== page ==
September 1, 2015 -
It's been a year since the body of an African-American teen named Lennon Lacy was found hanging from a swing set in Bladenboro, N.C. under circumstances that have led many to question the official suicide ruling. At last week's memorial service for Lacy, state NAACP officials provided updates on the still-open case, offering hope that the truth will be revealed.
August 7, 2015 -
The notion that the Confederacy represents white North Carolina's heritage is not historical but instead political.
July 12, 2015 -
A federal trial starts this week over a restrictive voting law North Carolina lawmakers passed two years ago after the Supreme Court struck down a key provision of the Voting Rights Act. People from across North Carolina and beyond will gather outside the courthouse in Winston-Salem to pray, educate and march for voting rights at a moment organizers liken to the 1965 Selma to Montgomery marches.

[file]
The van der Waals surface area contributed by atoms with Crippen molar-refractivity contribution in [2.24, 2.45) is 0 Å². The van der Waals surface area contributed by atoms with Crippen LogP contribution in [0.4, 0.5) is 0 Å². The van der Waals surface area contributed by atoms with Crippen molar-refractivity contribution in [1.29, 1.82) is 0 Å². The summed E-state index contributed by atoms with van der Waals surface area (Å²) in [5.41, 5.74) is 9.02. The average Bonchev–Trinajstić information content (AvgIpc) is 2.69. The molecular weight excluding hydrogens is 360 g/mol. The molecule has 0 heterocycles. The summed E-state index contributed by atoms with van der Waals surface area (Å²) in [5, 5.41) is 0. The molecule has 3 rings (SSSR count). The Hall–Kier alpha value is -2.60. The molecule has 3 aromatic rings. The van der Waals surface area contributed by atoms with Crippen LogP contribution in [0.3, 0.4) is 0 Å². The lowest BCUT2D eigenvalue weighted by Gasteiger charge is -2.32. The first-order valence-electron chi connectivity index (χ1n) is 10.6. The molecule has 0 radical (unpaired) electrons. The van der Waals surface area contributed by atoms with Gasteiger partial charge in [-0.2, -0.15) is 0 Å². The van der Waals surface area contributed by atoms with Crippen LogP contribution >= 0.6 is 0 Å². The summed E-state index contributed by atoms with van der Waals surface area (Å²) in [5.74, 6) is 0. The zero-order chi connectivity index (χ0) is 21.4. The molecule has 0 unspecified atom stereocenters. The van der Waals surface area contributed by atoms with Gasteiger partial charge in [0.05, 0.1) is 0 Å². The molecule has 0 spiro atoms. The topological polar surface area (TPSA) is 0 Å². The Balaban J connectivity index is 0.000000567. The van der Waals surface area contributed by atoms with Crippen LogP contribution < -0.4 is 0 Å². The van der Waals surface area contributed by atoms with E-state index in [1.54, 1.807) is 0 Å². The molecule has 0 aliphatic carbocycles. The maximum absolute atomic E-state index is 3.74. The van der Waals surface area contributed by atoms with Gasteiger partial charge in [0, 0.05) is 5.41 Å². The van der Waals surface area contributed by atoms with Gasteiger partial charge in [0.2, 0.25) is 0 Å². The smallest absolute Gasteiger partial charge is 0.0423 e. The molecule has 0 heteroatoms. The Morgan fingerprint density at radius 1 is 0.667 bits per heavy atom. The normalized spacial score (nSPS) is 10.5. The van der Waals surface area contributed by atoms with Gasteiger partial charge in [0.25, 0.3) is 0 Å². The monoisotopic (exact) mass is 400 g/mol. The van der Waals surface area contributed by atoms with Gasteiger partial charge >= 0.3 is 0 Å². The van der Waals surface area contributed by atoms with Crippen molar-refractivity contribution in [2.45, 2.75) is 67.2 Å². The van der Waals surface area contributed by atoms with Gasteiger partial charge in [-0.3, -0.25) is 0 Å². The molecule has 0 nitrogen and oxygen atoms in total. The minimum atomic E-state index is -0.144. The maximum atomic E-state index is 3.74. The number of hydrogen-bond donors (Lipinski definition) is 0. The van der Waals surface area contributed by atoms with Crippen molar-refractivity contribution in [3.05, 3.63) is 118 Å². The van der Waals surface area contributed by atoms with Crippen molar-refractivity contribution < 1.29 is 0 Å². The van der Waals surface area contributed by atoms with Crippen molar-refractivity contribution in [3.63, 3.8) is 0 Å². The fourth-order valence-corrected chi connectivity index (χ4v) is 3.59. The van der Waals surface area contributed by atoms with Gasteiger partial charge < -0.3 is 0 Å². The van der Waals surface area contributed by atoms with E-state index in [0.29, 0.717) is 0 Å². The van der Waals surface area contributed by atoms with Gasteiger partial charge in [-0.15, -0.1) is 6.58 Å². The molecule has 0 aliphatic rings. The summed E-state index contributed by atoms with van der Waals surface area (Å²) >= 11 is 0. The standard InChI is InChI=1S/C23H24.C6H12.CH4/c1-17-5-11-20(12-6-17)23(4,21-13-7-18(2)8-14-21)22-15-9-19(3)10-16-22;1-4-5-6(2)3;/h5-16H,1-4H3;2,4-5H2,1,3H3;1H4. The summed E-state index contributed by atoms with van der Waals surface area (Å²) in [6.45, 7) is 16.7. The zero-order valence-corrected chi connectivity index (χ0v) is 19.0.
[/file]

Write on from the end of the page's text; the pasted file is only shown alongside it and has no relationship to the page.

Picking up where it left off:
June 24, 2015 -
Rev. Dr. William Barber, president of the NC NAACP and leader of the Moral Monday movement, delivered a sermon Sunday about the messages of the Charleston church shootings: that nine people were killed because their church fought racism, that racism is not just ugly words but policies often promoted through coded racist language, and that we need not closure but systemic change.
February 6, 2015 -
The grassroots movement that's led to the arrest of more than 1,000 people in nonviolent protests against North Carolina's regressive political direction is getting ready to kick off another year of action with a week of daily events followed by a mass march through the state capital.
December 5, 2014 -
The August hanging death of a black teen in a small North Carolina town was quickly ruled a suicide, but the conclusion is being challenged by the victim's family and an independent pathologist hired by the N.C. NAACP. The incident is the latest in a disturbing series of hangings of black men that have some wondering whether lynchings have continued into the post-civil rights era.
October 24, 2014 -
The South has been a bastion of resistance to expanding Medicaid to more low-income, uninsured Americans under the Affordable Care Act -- but now even one of the leaders of that resistance is reconsidering his position.